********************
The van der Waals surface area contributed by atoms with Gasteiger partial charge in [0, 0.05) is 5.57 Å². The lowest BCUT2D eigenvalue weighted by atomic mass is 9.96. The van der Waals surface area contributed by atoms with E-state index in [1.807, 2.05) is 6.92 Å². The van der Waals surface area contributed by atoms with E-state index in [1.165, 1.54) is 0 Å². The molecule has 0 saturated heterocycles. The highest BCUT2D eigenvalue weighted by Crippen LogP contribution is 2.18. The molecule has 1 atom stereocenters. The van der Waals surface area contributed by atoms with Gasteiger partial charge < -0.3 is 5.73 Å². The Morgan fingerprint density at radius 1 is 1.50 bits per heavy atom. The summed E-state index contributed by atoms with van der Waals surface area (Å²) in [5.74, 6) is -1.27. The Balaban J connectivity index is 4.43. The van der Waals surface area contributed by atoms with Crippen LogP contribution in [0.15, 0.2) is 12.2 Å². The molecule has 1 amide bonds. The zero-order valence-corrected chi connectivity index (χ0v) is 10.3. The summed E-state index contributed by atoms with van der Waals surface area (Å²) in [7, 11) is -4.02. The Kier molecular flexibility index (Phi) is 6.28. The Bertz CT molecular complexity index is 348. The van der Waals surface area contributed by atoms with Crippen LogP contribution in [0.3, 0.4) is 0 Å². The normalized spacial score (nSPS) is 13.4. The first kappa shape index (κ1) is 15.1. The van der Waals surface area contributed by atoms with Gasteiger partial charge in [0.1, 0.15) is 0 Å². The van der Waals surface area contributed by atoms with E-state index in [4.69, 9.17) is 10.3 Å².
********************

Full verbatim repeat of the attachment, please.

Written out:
The van der Waals surface area contributed by atoms with Gasteiger partial charge in [0, 0.05) is 5.57 Å². The lowest BCUT2D eigenvalue weighted by atomic mass is 9.96. The van der Waals surface area contributed by atoms with E-state index in [1.807, 2.05) is 6.92 Å². The van der Waals surface area contributed by atoms with E-state index in [1.165, 1.54) is 0 Å². The molecule has 0 saturated heterocycles. The highest BCUT2D eigenvalue weighted by Crippen LogP contribution is 2.18. The molecule has 1 atom stereocenters. The van der Waals surface area contributed by atoms with Gasteiger partial charge < -0.3 is 5.73 Å². The Morgan fingerprint density at radius 1 is 1.50 bits per heavy atom. The summed E-state index contributed by atoms with van der Waals surface area (Å²) in [5.74, 6) is -1.27. The Balaban J connectivity index is 4.43. The van der Waals surface area contributed by atoms with Crippen LogP contribution in [0.15, 0.2) is 12.2 Å². The molecule has 1 amide bonds. The zero-order valence-corrected chi connectivity index (χ0v) is 10.3. The summed E-state index contributed by atoms with van der Waals surface area (Å²) in [7, 11) is -4.02. The Kier molecular flexibility index (Phi) is 6.28. The Bertz CT molecular complexity index is 348. The van der Waals surface area contributed by atoms with Crippen LogP contribution in [0.3, 0.4) is 0 Å². The normalized spacial score (nSPS) is 13.4. The first kappa shape index (κ1) is 15.1. The van der Waals surface area contributed by atoms with Gasteiger partial charge in [0.1, 0.15) is 0 Å². The van der Waals surface area contributed by atoms with E-state index in [4.69, 9.17) is 10.3 Å².